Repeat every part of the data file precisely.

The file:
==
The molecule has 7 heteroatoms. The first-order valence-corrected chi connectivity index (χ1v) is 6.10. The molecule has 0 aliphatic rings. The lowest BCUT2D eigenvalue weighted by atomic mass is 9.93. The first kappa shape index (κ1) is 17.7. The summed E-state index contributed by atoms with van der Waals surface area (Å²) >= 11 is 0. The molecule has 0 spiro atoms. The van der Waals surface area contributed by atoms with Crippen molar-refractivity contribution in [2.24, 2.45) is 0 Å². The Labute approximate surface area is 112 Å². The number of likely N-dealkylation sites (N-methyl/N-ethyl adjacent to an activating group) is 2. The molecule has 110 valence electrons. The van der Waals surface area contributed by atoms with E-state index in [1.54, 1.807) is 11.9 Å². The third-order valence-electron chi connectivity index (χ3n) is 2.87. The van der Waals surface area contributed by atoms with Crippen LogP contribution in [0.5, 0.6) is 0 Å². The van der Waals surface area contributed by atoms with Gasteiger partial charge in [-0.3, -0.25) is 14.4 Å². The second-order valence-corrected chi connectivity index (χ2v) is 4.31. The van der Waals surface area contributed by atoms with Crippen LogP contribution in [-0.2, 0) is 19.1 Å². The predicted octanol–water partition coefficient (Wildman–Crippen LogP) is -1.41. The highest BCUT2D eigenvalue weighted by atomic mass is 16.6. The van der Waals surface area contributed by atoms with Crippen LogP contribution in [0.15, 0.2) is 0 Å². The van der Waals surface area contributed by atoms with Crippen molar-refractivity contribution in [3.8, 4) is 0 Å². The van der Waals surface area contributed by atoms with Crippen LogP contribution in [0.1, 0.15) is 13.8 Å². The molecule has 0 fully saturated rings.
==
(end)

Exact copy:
The molecule has 7 heteroatoms. The first-order valence-corrected chi connectivity index (χ1v) is 6.10. The molecule has 0 aliphatic rings. The lowest BCUT2D eigenvalue weighted by atomic mass is 9.93. The first kappa shape index (κ1) is 17.7. The summed E-state index contributed by atoms with van der Waals surface area (Å²) >= 11 is 0. The molecule has 0 spiro atoms. The van der Waals surface area contributed by atoms with Crippen molar-refractivity contribution in [2.24, 2.45) is 0 Å². The Labute approximate surface area is 112 Å². The number of likely N-dealkylation sites (N-methyl/N-ethyl adjacent to an activating group) is 2. The molecule has 110 valence electrons. The van der Waals surface area contributed by atoms with E-state index in [1.54, 1.807) is 11.9 Å². The third-order valence-electron chi connectivity index (χ3n) is 2.87. The van der Waals surface area contributed by atoms with Crippen LogP contribution in [0.5, 0.6) is 0 Å². The van der Waals surface area contributed by atoms with Gasteiger partial charge in [-0.3, -0.25) is 14.4 Å². The second-order valence-corrected chi connectivity index (χ2v) is 4.31. The van der Waals surface area contributed by atoms with Crippen LogP contribution in [-0.2, 0) is 19.1 Å². The predicted octanol–water partition coefficient (Wildman–Crippen LogP) is -1.41. The highest BCUT2D eigenvalue weighted by atomic mass is 16.6. The van der Waals surface area contributed by atoms with Crippen LogP contribution in [0.15, 0.2) is 0 Å². The van der Waals surface area contributed by atoms with Crippen molar-refractivity contribution in [3.8, 4) is 0 Å². The van der Waals surface area contributed by atoms with Crippen LogP contribution in [0.1, 0.15) is 13.8 Å². The molecule has 0 fully saturated rings.